Travis Vader verdict: what is Section 230 of the Criminal Code?
For the first time in an Alberta criminal court, the verdict in a murder trial was broadcast live. But when Justice Thomas Denny convicted Travis Vader of second-degree murder in the 2010 deaths of Lyle and Marie McCann Thursday, thousands of Canadians watched as he made what legal experts call a major error that is now the crux of Vader’s appeal.
Thomas’ verdict cited Section 230 of the Criminal Code of Canada, portions of which were ruled unconstitutional more than 25 years ago.
That particular section looks at “murder in commission of offences,” meaning that a murder was committed while committing or attempting to commit another criminal offence under the criminal code — including robbery.
“I conclude, beyond a reasonable doubt, that Mr. Vader intended to cause bodily harm to the McCann’s,” Thomas said in his decision, adding Vader had “no other reason to apply force to the McCanns to further his criminal act.”
Vader’s defence lawyer, Brian Beresh, filed an appeal Friday morning, arguing the judge “erred in relying upon a law no longer in force and effect in relation to second-degree murder.”
Even though that portion of Section 230 hasn’t been applicable in the Supreme Court of Canada’s eyes since 1990, the federal government still hasn’t repealed it.
What is Section 230(a) of the Criminal Code of Canada?
Section 230(a) of the Criminal Code states that a culpable homicide is murder “whether or not the person means to cause death… and whether or not he knows that death is likely to be caused” by intentionally causing bodily harm while committing or attempting to commit a crime or trying to flee afterward.
Robbery is one such offence but the section also references offences ranging from hijacking a plane and acts of piracy to kidnapping, arson and aggravated sexual assault.
Why was Section 230(a) ruled unconstitutional?
In 1990, the Supreme Court of Canada ruled Section 230(a) unconstitutional in the case of R. v. Roderick Russell Martineau.
Martineau was 15 years old in 1985 when he and his friend, 17-year-old Patrick Tremblay, robbed an elderly couple at their home Valleyview, Alta.
According to a 2009 article in the Grand Prairie Daily Herald-Tribune, the couple was “assaulted and tied up within their own home and eventually killed in execution-style with a rifle.”
Martineau and Tremblay were convicted of second-degree murder in 1987.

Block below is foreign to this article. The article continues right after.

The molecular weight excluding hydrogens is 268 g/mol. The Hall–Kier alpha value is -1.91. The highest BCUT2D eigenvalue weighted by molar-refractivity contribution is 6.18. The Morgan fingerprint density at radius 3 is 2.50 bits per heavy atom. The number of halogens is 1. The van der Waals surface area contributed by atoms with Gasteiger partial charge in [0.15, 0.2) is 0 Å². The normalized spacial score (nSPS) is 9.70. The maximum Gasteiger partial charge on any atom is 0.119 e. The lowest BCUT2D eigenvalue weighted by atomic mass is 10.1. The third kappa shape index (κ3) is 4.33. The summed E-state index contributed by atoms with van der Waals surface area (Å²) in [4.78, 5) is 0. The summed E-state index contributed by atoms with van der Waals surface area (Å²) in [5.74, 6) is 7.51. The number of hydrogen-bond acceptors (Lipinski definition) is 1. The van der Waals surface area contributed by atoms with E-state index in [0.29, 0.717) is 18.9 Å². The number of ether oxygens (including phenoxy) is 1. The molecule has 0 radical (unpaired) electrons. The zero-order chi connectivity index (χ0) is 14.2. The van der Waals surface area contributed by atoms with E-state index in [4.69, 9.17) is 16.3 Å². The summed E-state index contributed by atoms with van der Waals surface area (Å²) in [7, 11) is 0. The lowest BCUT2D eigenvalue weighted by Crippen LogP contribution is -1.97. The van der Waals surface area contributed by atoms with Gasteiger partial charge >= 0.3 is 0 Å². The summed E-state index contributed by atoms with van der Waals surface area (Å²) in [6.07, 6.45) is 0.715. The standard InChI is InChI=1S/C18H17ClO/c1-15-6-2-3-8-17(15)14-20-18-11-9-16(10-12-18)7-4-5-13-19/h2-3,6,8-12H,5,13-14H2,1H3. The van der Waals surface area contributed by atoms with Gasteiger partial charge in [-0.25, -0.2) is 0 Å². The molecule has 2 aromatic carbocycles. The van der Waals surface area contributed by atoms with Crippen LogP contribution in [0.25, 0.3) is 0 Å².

During his trial, according to court documents, Martineau said he thought they were only going to be committing a robbery.
Tremblay was the one who killed the couple. According to documents, Tremblay told Martineau he shot the couple because they had seen both their faces. Martineau, however, claimed his face had been covered with a mask.
Martineau appealed and the Alberta Court of Appeal found Section 230 (a), then known as Section 213 (a), was in violation of the Canadian Charter of Rights and Freedom, overturning his second-degree murder conviction.
When the case made its way up to the Supreme Court of Canada, it upheld the appeal court ruling.
The decision stated Section 230(a) permitted “a person to be convicted of murder without proof beyond a reasonable doubt of objective forseeability of death.”
Martineau later had his murder conviction reduced to manslaughter and was released on parole in 1997.
Why hasn’t it been repealed?
Section 230(a) was ruled unconstitutional in the Martineau case, but it’s still a part of the Criminal Code.
That’s not uncommon.
“There are anywhere from 30 to 50 crimes that, if you open up the Criminal Code, are still there. Parliament never gets around to repealing those, even though we ask them to,” University of Alberta law professor Peter Sankoff told The Canadian Press Thursday.
He noted Section 230 has been wrongly used in trials before, but only in instructions to a jury. He said he’s not aware of it being used before in a judgment.
“There’s not enough continuing legal education or training given to judges who come from a non-criminal background but hear criminal cases,” added Asad Kiyani, a professor of law at Western University. “It’s quite easy for someone who doesn’t have the familiarity with the law to look back at the law and say, ‘OK. Well this is in the Criminal Code so it must be in the law.'”
But it’s not like there hasn’t been attempts over the years to get Parliament to remove that provision from the Criminal Code.
“In those intervening years, despite the fact that numerous academics have called on Parliament to clear out the Criminal Code of some of these dead provisions, they haven’t done it,” said Eric Gottardi, a criminal lawyer in Vancouver.
While Section 230(a) still sits on the books, Section 230(d) — which labeled a culpable homicide a murder if the death was caused by a person accidentally discharging a weapon while resisting police arrest — was repealed after the Supreme Court of Canada ruled it unconstitutional in 1987.
With files from The Canadian Press
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